10 Ways To Help Your Mental Health

This article was republished with permission from SCRUBS Magazine.

Photo by Helena Lopes on Unsplash

We all like to help others. But, when it comes to mental health, what steps can we take to support ourselves?

Psychological research has revealed a range of approaches that can help you stay mentally healthy and make the most out of your life.

1 Connect with others

Having deep, meaningful relationships helps mental health. Build a rich social network by flexing your communication skills. Really listen to others and be genuine, sharing your thoughts and feelings. Your relationships need not be just about sharing difficulties.

Celebrate everyday positive experiences with friends. Research shows doing this boosts wellbeing by helping you savour good things and make great feelings last longer.

2 Keep your perspective

Avoiding difficult emotions, keeping feelings to yourself, or stewing over problems reduces wellbeing. Those able to process their emotions well typically experience better mental health.

Emotion processing involves being open to experiences and accepting all your feelings and thoughts, including the difficult ones. It helps to look for constructive solutions, think flexibly and see situations from different perspectives when you are confronted by everyday problems.

You can maintain your perspective by asking yourself: Am I overestimating the likelihood of a negative outcome or am I underestimating my ability to cope?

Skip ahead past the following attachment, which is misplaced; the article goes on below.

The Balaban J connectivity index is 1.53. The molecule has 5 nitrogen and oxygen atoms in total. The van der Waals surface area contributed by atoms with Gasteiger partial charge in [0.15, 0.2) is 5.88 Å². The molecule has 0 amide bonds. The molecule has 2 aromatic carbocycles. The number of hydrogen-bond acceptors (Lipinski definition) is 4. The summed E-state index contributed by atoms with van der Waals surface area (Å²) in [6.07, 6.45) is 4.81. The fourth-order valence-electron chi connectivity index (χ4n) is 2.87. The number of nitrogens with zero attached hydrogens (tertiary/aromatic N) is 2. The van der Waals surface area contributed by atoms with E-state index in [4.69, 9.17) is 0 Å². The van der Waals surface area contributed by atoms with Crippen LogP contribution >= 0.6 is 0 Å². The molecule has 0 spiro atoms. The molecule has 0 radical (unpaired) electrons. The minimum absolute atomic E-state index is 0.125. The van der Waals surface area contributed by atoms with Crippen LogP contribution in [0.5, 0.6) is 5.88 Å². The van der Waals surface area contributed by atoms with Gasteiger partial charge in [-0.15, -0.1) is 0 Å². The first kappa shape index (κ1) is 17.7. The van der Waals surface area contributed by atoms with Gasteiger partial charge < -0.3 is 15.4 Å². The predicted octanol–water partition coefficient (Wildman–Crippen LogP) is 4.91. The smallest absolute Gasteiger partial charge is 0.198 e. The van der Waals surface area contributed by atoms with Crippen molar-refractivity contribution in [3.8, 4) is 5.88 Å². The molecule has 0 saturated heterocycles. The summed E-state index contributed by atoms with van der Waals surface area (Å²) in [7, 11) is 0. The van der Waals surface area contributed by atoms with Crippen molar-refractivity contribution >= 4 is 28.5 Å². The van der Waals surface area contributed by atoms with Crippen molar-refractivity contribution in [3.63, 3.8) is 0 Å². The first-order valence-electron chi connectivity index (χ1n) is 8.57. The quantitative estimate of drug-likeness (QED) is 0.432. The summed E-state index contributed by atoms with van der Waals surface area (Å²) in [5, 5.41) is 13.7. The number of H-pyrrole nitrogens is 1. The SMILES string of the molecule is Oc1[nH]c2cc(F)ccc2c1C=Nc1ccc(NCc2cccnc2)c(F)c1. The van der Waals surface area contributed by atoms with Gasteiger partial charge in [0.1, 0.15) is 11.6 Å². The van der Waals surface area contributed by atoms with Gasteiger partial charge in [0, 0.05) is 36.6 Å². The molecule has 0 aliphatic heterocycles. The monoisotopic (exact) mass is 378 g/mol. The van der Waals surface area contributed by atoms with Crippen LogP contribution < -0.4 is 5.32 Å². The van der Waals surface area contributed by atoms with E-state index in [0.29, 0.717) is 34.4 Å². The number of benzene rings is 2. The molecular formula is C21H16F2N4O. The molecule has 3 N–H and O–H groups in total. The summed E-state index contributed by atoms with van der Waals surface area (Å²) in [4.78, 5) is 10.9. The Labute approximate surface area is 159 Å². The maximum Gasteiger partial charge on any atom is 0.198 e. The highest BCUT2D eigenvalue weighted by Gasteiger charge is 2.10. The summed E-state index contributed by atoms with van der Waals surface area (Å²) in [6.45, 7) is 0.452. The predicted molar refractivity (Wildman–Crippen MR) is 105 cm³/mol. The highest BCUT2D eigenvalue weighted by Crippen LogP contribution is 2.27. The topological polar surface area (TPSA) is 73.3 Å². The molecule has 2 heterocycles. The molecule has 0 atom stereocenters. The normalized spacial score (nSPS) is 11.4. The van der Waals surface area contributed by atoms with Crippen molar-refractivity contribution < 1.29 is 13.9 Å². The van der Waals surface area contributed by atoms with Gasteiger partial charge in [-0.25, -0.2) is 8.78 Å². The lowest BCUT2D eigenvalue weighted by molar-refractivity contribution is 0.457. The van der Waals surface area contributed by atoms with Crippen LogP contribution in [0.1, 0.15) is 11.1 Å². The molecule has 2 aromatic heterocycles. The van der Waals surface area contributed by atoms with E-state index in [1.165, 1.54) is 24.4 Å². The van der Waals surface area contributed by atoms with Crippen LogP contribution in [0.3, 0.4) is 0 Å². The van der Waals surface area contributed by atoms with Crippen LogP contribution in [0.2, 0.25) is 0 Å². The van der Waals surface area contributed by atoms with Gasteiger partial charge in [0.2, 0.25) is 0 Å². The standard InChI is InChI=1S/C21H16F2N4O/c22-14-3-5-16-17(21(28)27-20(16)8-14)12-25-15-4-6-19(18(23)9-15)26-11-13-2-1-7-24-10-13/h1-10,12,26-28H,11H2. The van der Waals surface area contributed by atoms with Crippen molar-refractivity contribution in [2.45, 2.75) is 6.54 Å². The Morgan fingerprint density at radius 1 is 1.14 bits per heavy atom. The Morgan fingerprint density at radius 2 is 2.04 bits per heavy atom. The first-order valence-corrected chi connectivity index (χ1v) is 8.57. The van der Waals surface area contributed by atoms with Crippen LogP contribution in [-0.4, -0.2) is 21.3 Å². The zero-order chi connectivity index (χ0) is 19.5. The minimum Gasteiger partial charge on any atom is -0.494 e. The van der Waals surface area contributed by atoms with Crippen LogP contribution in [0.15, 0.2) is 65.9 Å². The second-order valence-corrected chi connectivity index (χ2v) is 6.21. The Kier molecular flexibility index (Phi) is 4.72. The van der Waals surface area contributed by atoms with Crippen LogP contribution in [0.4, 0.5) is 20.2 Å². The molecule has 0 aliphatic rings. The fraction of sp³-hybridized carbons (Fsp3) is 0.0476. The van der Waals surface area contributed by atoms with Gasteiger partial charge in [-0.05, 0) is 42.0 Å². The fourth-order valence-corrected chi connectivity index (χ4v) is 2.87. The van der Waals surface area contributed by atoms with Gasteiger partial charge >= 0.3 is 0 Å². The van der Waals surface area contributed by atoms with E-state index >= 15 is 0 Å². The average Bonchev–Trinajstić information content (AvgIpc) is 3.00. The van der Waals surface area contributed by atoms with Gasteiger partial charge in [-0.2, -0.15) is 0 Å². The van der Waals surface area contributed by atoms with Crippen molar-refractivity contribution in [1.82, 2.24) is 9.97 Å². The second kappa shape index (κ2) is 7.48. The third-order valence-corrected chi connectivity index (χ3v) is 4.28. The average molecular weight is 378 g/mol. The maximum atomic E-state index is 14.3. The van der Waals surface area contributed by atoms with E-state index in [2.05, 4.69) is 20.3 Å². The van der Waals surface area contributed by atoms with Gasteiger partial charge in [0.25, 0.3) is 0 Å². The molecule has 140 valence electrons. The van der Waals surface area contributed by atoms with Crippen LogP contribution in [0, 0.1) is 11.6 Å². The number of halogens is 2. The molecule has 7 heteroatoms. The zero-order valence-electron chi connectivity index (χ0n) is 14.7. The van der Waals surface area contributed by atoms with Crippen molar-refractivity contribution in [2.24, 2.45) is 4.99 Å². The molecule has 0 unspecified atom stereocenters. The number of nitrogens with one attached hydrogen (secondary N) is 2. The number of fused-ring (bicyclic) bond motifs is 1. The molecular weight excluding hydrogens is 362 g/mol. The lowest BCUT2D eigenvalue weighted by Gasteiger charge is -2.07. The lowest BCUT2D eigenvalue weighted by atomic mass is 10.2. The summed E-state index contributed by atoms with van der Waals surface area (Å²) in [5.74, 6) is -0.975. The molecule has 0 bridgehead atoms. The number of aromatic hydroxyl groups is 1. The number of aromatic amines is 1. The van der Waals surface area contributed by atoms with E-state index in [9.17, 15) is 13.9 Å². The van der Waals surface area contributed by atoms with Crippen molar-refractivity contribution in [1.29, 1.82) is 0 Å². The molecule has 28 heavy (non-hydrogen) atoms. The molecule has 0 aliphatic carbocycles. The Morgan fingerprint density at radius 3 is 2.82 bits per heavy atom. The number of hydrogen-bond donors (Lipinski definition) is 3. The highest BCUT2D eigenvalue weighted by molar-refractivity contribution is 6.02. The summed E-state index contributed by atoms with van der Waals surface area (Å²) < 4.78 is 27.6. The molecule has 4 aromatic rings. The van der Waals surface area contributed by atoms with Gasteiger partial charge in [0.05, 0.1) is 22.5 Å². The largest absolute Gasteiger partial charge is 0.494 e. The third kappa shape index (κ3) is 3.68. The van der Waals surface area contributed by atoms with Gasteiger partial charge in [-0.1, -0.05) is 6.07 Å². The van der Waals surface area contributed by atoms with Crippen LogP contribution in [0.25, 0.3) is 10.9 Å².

3 Develop positive habits

Positive psychology has introduced the concept of ‘flourishing’. This is when you enjoy positive emotions, healthy relationships, meaning and purpose in life, and a sense of accomplishment.

What can help you flourish? Research suggests acting with kindness, generosity, forgiveness and compassion towards others, cultivating a sense of gratitude and appreciation, savouring things you love, knowing and using personal strengths, being creative and feeling optimistic.

The experience of ‘flow’ is also good for your mental health. Athletes might call this ‘being in the zone’. Flow experiences are ones in which you are absorbed and feel deeply satisfied. Research suggests it not only improves the skills involved in the activity, but this complete immersion lowers stress hormones and releases ‘feel good’ hormones such as dopamine.

4 Live up to your values

Living a life consistent with your values leads to improved wellbeing. Be aware of your own values – of how you would like to lead your life, behave towards others, and treat yourself. Then find ways to ensure your life is in keeping with those ideals. This is better for your wellbeing than responding to events habitually, without awareness or purpose.

5 Be kind to yourself

Treat yourself with the same kindness, concern and support you’d show a good friend facing struggles. Rather than reproaching yourself, recognise that life is full of mistakes and inadequacies. This is the essence of self-compassion, which fosters resilience in the face of adversity.

Mindfulness, which is the ability to take note of your own experience without being overwhelmed by it, is an essential component of self-compassion. It allows you to maintain perspective without judgement and helps you keep a healthy balance between the things that go right in life and the things that go wrong.